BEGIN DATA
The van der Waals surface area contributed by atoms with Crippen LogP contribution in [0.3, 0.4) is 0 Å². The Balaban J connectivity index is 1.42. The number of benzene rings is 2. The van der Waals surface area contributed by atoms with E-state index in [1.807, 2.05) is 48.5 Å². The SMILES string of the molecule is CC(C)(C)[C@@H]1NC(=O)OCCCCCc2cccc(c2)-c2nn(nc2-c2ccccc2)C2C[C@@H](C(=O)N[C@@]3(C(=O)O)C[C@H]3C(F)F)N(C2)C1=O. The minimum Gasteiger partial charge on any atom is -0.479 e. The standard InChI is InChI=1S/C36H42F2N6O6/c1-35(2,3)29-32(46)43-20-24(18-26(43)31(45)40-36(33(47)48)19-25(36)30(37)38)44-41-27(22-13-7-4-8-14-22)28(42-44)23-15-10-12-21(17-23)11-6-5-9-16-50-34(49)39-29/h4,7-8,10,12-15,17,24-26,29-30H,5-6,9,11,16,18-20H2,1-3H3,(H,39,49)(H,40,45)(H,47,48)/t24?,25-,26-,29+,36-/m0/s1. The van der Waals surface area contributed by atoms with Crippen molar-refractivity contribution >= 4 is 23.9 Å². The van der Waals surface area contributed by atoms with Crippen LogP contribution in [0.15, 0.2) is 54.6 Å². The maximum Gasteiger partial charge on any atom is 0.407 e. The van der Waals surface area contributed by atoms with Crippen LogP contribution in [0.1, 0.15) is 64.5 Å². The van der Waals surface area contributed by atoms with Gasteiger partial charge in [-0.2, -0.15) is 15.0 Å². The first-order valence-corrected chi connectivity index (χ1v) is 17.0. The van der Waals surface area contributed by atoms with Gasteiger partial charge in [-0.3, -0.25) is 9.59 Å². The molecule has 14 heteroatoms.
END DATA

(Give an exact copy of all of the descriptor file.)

The van der Waals surface area contributed by atoms with Crippen LogP contribution in [0.3, 0.4) is 0 Å². The Balaban J connectivity index is 1.42. The number of benzene rings is 2. The van der Waals surface area contributed by atoms with E-state index in [1.807, 2.05) is 48.5 Å². The SMILES string of the molecule is CC(C)(C)[C@@H]1NC(=O)OCCCCCc2cccc(c2)-c2nn(nc2-c2ccccc2)C2C[C@@H](C(=O)N[C@@]3(C(=O)O)C[C@H]3C(F)F)N(C2)C1=O. The minimum Gasteiger partial charge on any atom is -0.479 e. The standard InChI is InChI=1S/C36H42F2N6O6/c1-35(2,3)29-32(46)43-20-24(18-26(43)31(45)40-36(33(47)48)19-25(36)30(37)38)44-41-27(22-13-7-4-8-14-22)28(42-44)23-15-10-12-21(17-23)11-6-5-9-16-50-34(49)39-29/h4,7-8,10,12-15,17,24-26,29-30H,5-6,9,11,16,18-20H2,1-3H3,(H,39,49)(H,40,45)(H,47,48)/t24?,25-,26-,29+,36-/m0/s1. The van der Waals surface area contributed by atoms with Crippen molar-refractivity contribution >= 4 is 23.9 Å². The van der Waals surface area contributed by atoms with Crippen LogP contribution in [0.15, 0.2) is 54.6 Å². The maximum Gasteiger partial charge on any atom is 0.407 e. The van der Waals surface area contributed by atoms with Crippen LogP contribution in [0.1, 0.15) is 64.5 Å². The van der Waals surface area contributed by atoms with Gasteiger partial charge in [-0.2, -0.15) is 15.0 Å². The first-order valence-corrected chi connectivity index (χ1v) is 17.0. The van der Waals surface area contributed by atoms with Gasteiger partial charge in [-0.3, -0.25) is 9.59 Å². The molecule has 14 heteroatoms.